Tuesday, December 3, 2013

Top Ten Books for the Reluctant Reader

Nearly every parent, caregiver, and teacher wants to instill a love of reading into the children in their care.  Some kids seem to have a natural affinity for books and reading.  Other kids prefer other activities.  For the child who really resists books and reading, though, it can be a difficult road for both of you.  There are some great tips here to help such kids, such as reading aloud and modeling good reading behavior.  My advice is to forget the Newbery Award Winners.  Forget the thought-provoking books.  For now.  For this child, it matters far more that they read at all.  So invest in what your child is interested in.  If they like superheroes, get superhero books.  If they like dinosaurs, get dinosaur books.  They're far more likely to read if the subject matter is something in which they already have interest.  And as long as they're reading, it's a success.  If you're not sure where to start, funny books are usually a good place.  Kids like to laugh.  Here are some book suggestions for the reluctant reader that may help them have a positive experience with reading.

Bad Kitty Books by Nick Bruel: For age range 7-10 years.
I think this cover makes it look like a picture book, but this is actually a beginner chapter book for young readers.  There are some images throughout, in case young readers aren't quite ready to give up pictures.  The story is fast-paced, entertaining, and informative.  Readers will laugh at the antics the bad kitty goes to within each story.

Clementine by Sara Pennypacker: For age range 7-10 years.
Clementine is a lovable and observant third-grader with a knack for getting into trouble.  This story follows Clementine throughout her week, and invites the reader to laugh and smile along with her.  Sometimes silly, sometimes sweet, but almost always funny.

The Invention of Hugo Cabret by Brian Selznick: For age range 8-12 years.
This book is huge (533 pages) but do not be alarmed.  Several of those pages have very little text, and many pages have no text at all.  Readers will enjoy the affecting story, the intricate illustrations, and feel a sense of accomplishment that they read something so thick.

Nate the Great by Marjorie Weinman Sharmat: For age range 6-9 years.
Nate is the pancake-loving, crime-solving hero of this book.  The rest of the cast is memorable and quite often funny to boot.  This is a good choice for kids who enjoy solving mysteries.

Diary of a Wimpy Kid by Jeff Kinney: For age range 7-13.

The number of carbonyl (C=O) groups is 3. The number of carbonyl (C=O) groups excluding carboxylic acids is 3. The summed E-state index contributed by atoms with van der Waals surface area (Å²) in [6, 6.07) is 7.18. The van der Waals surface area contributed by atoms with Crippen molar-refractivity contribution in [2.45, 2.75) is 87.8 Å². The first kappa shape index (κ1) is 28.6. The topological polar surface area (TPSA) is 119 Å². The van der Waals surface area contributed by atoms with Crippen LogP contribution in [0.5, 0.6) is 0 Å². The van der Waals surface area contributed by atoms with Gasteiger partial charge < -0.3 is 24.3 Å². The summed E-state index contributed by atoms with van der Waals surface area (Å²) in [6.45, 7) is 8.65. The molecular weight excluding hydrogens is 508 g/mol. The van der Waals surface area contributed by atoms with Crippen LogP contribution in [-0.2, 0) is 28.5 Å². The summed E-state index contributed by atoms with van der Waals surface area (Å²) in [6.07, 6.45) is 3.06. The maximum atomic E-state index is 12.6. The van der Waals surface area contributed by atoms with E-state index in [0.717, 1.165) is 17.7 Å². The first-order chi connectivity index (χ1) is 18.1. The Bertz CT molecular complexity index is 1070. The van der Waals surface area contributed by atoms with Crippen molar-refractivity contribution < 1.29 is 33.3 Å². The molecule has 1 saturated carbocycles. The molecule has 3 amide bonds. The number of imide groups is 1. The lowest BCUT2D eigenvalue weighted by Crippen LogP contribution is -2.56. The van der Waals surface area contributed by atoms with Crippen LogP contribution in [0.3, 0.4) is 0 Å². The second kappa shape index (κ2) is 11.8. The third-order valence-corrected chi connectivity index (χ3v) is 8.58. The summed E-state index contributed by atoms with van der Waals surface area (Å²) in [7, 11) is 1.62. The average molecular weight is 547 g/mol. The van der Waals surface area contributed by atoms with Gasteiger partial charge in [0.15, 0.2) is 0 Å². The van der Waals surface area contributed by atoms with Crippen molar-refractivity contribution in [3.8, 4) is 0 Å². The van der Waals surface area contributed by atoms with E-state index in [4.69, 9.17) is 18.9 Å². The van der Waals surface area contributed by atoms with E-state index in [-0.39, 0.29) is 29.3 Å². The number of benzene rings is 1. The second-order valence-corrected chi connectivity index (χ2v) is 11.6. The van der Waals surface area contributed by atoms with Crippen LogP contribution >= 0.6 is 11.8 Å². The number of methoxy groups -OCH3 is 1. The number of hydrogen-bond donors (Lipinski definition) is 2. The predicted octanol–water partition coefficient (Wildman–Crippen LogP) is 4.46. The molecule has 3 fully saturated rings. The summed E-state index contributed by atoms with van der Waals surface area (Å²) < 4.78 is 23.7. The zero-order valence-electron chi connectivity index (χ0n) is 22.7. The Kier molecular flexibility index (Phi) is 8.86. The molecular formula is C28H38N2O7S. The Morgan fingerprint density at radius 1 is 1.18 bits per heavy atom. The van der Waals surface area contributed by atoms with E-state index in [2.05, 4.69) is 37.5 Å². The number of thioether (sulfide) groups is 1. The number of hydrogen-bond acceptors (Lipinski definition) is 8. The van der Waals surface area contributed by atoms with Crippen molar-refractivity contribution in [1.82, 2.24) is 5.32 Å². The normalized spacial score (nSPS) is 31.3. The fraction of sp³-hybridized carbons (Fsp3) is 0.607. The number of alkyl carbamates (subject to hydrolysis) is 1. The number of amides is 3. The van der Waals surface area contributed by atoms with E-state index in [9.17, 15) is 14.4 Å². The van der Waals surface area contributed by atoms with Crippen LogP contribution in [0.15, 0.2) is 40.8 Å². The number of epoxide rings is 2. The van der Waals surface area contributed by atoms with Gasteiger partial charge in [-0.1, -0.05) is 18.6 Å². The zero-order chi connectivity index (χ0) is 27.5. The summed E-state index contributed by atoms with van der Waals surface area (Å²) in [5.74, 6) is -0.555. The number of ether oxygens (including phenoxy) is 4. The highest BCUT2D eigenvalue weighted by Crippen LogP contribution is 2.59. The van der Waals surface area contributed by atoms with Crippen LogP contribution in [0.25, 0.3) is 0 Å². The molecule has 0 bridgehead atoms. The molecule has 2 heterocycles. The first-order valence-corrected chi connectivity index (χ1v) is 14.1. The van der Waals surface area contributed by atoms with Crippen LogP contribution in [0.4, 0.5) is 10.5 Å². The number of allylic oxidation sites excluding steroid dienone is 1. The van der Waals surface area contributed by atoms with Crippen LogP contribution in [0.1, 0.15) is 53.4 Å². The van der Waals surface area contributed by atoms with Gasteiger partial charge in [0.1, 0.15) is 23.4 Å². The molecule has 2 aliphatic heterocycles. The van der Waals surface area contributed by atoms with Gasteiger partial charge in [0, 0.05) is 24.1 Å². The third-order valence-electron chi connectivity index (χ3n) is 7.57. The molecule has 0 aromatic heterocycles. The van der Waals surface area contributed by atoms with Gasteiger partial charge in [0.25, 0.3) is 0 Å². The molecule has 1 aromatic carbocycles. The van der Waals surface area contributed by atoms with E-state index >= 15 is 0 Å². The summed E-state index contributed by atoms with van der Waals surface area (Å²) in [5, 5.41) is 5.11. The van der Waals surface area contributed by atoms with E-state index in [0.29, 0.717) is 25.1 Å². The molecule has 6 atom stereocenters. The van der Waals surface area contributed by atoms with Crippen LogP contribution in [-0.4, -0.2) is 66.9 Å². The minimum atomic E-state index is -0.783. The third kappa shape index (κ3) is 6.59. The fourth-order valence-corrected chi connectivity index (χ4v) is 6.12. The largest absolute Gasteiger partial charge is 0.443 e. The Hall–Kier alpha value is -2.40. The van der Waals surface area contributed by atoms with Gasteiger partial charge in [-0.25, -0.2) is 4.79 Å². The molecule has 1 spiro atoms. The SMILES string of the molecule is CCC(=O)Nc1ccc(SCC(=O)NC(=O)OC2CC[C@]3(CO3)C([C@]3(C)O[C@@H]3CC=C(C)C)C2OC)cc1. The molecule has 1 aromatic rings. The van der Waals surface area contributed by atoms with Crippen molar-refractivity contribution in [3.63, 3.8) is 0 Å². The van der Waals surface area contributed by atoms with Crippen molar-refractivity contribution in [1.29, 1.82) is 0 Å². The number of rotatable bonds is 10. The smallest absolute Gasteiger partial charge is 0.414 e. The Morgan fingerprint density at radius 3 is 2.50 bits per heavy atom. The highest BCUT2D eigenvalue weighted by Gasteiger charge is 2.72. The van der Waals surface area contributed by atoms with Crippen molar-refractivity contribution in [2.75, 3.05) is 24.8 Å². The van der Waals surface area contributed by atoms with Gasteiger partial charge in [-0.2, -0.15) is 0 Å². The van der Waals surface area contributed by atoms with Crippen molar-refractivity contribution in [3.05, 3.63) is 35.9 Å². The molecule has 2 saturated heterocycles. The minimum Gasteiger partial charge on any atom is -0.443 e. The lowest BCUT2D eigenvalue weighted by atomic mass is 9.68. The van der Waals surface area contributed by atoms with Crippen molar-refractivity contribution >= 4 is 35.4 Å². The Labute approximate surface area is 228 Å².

It's not high literature, but if it gets kids to read then who cares?  These books seem kind of hokey on the outside, but on the inside they are quite funny.  Kids will never be bored with these books in their hands.  And, good news, there's seven of these books, so if your kid likes one, you've got an easy six more books to pick up from the library.

How to Train Your Dragon by Cressida Cowell: For age range: 8-12
Hiccup Horrendous Haddock III is a viking who must pass the initiation test of his tribe by catching and training a dragon.  The story is engaging and funny, and the chapters are short.  There are several more in this series as well.  And maybe when your kid finishes the book you can have a movie night and watch the (really cute, though not a direct adaptation of the) film of the same name.

The Best Christmas Pageant Ever by Barbara Robinson: For age range 8-12.
Everyone knows kids like the Herdmans: the rowdy, tough kids prone to lying and smoking and violence.  This is the story of when the Herdman kids take over one church's annual production of the Christmas pageant, despite not knowing anything about the Christmas story.  The result is an engaging and touching story that sticks in the mind long after the last page is read.

Vordak the Incomprehensible: How to Grow Up and Rule the World by Vordak T. Incomprehensible:  For age range 10+
This book will teach aspiring supervillains how to perfect their villainy, from selecting the most dastardly name to choosing the ideal henchmen.  The book will make kids giggle as they read Vordak's farcical advice and instructions, and inevitably notice the fact that Vordak is actually a really terribly villain.  This book is silly, but very entertaining.


  1. I have a reluctant reader, and I just put Vordak on reserve at the library for him. Hopefully, it will be a success! Thanks for the suggestions.



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